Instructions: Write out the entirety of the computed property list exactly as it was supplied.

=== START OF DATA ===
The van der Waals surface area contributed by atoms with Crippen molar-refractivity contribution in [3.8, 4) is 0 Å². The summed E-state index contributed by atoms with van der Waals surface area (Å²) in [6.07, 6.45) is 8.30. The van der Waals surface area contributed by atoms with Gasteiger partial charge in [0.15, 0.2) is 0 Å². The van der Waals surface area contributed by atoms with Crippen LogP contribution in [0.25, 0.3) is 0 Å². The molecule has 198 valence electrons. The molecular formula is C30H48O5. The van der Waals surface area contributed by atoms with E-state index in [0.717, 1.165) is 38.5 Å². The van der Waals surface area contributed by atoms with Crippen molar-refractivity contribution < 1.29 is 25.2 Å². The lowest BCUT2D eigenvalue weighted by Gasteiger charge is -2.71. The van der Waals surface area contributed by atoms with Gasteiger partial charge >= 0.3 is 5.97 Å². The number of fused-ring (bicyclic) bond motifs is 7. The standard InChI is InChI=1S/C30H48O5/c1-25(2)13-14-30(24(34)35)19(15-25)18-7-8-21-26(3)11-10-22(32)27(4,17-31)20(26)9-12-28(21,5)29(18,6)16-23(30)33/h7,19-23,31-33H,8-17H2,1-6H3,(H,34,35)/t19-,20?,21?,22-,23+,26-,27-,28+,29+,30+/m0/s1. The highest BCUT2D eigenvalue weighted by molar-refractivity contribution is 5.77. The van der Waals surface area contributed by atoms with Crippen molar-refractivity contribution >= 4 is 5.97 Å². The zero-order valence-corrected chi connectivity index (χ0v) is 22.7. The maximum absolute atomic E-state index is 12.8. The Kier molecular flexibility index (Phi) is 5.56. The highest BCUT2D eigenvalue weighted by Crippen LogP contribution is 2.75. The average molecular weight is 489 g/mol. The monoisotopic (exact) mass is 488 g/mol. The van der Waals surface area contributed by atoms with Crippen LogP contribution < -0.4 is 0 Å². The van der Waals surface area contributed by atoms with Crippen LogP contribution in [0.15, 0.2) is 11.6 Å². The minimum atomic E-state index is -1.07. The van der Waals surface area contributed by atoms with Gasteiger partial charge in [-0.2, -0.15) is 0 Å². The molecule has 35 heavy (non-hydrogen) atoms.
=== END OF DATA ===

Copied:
The van der Waals surface area contributed by atoms with Crippen molar-refractivity contribution in [3.8, 4) is 0 Å². The summed E-state index contributed by atoms with van der Waals surface area (Å²) in [6.07, 6.45) is 8.30. The van der Waals surface area contributed by atoms with Gasteiger partial charge in [0.15, 0.2) is 0 Å². The van der Waals surface area contributed by atoms with Crippen LogP contribution in [0.25, 0.3) is 0 Å². The molecule has 198 valence electrons. The molecular formula is C30H48O5. The van der Waals surface area contributed by atoms with E-state index in [0.717, 1.165) is 38.5 Å². The van der Waals surface area contributed by atoms with Crippen molar-refractivity contribution < 1.29 is 25.2 Å². The lowest BCUT2D eigenvalue weighted by Gasteiger charge is -2.71. The van der Waals surface area contributed by atoms with Gasteiger partial charge >= 0.3 is 5.97 Å². The number of fused-ring (bicyclic) bond motifs is 7. The standard InChI is InChI=1S/C30H48O5/c1-25(2)13-14-30(24(34)35)19(15-25)18-7-8-21-26(3)11-10-22(32)27(4,17-31)20(26)9-12-28(21,5)29(18,6)16-23(30)33/h7,19-23,31-33H,8-17H2,1-6H3,(H,34,35)/t19-,20?,21?,22-,23+,26-,27-,28+,29+,30+/m0/s1. The highest BCUT2D eigenvalue weighted by molar-refractivity contribution is 5.77. The van der Waals surface area contributed by atoms with Crippen molar-refractivity contribution >= 4 is 5.97 Å². The zero-order valence-corrected chi connectivity index (χ0v) is 22.7. The maximum absolute atomic E-state index is 12.8. The Kier molecular flexibility index (Phi) is 5.56. The highest BCUT2D eigenvalue weighted by Crippen LogP contribution is 2.75. The average molecular weight is 489 g/mol. The monoisotopic (exact) mass is 488 g/mol. The van der Waals surface area contributed by atoms with Crippen LogP contribution < -0.4 is 0 Å². The van der Waals surface area contributed by atoms with Crippen LogP contribution in [0.15, 0.2) is 11.6 Å². The minimum atomic E-state index is -1.07. The van der Waals surface area contributed by atoms with Gasteiger partial charge in [-0.2, -0.15) is 0 Å². The molecule has 35 heavy (non-hydrogen) atoms.